What Can Really be Done about the Perversion of Science by Politics

Wendy Wagner

Aug. 18, 2008

One can quickly become depressed by the problems afflicting the science used for regulation of public health and the environment, and CPR bears a substantial share of responsibility for painting a grim picture of a world where politics prevails over science. In a Cambridge-published book, Rescuing Science from Politics, and an accompanying white paper that summarizes the book, along with a second white paper on the problems of scientific secrecy, CPR offers a wide-ranging diagnosis of what ails the science used for regulation. It ultimately concludes that there is far too much manipulation of scientific research by industry; that there are far too few incentives for agencies and even interest groups who are honest about the limits of science and remaining scientific uncertainties; and that many of the processes that purport to support and nourish regulatory science (like peer review; data access; and scientific freedom) are filled with gaps and holes that ultimately make the resulting science and scientists worse, rather than better off.

In a third white paper published just this year, CPR takes a self-consciously more constructive role by suggesting ways that some of these problems might be fixed. These proposals were vetted through a group of experts in a day-long conference. Most of the resulting recommendations attempt to readjust rules and processes to discourage the most egregious abuses – suppression of data; conflict of interest; and the corruption of the science advisor processes. CPR provides quite specific recommendations in its white paper, offering in some cases actual draft language for revised regulations or laws.
Certainly bloggers are welcome to take aim at these proposals for reform as well as CPR’s underlying diagnoses. If CPR’s research and recommendations are incomplete or off-base, then that is an important area for discussion.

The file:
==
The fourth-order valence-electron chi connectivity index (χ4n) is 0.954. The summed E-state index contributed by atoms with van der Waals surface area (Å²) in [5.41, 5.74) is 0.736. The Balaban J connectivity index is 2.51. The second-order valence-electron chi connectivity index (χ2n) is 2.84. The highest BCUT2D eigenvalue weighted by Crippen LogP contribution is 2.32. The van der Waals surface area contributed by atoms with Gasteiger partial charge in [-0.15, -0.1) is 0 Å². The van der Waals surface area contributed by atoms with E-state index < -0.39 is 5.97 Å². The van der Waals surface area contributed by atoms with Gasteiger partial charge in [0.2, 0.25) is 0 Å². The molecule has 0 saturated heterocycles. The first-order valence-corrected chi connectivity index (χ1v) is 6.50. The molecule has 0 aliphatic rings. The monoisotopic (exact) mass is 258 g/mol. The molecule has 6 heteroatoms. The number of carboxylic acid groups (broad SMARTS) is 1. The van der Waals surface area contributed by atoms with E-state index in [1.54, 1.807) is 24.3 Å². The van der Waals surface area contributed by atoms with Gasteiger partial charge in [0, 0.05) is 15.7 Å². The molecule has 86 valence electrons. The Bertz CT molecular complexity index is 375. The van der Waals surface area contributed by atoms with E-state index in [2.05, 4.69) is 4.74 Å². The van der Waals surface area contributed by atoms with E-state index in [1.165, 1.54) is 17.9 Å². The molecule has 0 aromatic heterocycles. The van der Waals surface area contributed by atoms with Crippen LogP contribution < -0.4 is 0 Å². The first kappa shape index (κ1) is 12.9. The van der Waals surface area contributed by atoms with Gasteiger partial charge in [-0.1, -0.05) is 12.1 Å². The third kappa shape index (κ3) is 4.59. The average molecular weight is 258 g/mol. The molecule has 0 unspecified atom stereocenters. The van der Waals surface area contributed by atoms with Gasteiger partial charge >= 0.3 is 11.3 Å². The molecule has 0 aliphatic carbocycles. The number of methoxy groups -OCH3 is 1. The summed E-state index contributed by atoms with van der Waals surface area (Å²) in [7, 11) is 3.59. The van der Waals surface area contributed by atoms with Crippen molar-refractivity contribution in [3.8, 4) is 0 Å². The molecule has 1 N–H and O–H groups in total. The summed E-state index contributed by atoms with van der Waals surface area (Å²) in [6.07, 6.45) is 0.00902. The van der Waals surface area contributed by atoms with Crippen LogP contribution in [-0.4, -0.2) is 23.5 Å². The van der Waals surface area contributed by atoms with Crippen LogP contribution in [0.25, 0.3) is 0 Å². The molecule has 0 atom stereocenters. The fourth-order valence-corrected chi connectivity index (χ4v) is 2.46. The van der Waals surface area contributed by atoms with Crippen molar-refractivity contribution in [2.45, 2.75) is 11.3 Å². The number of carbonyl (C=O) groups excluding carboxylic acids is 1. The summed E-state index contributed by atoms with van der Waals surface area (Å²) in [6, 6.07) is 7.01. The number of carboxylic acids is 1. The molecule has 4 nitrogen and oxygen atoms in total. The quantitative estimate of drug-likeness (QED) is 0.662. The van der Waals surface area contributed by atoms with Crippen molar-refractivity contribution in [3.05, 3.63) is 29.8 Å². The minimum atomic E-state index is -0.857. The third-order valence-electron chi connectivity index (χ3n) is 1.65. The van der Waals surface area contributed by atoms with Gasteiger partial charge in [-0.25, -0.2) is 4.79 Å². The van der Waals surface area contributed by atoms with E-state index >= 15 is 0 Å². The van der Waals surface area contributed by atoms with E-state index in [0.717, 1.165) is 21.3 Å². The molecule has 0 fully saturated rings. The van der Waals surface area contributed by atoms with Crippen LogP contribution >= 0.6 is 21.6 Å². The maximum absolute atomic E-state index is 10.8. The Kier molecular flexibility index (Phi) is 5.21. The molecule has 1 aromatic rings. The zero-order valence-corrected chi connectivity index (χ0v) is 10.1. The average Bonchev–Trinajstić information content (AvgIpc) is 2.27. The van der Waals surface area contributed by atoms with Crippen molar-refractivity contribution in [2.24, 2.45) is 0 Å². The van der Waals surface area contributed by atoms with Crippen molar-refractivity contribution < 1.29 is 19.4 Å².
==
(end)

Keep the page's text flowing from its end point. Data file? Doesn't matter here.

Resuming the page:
But, assuming that CPR’s prior projects are roughly on track, what are the next best steps for redressing the systematic and growing problems in the use of science for regulation? There are at least two parts to this question. The first is substance. Among the many proposals for reform that CPR and others have advanced, which issues deserve the most immediate attention? What might a practical blueprint look like for the next two years to make progress on the issues of greatest importance? In an area such as this where so much is wrong, it is easy to become a purist and demand fixes for all problems at once or instead to simply become overwhelmed. Where should we begin in pressing for substantive reform?
Second, assuming that there is no “white knight” in the form of a sympathetic new president or administrator who will happily implement the CPR proposals without hesitation, what are the political mechanism(s) available to get these reforms taken seriously? Is the general public aware of the problems that CPR (and many others) have described? If not, can the public be made aware or “tipped” through certain salient events or other educational efforts? Or perhaps these issues are simply so esoteric and bound up in the bowels of the administrative state that the public hasn’t the time or patience to sort through the charges and, once they’ve done so, has no outlet for participating or engaging in the issues in any event. Of course, if this proves to be true, then it seems that the public’s absence from the scene will create an increasingly permissive legal environment where the rules will continue to be amended to become increasingly tolerant of bad science, the nontransparent use of science, and unaccountable decisions. In this scenario, can the scientific community serve as a kind of substitute source of broad, respected pressure on legislatures and agencies clamoring for some reform? Or are there pitfalls in the role that scientists might play that need to be considered and addressed first?

Of course, it could be that one needs to consider the second question first, in order to identify the best candidates for substantive reform (i.e., those that are easiest to move to the political agenda). That is certainly fair too. However you approach these questions, I anxiously await your sage insights.

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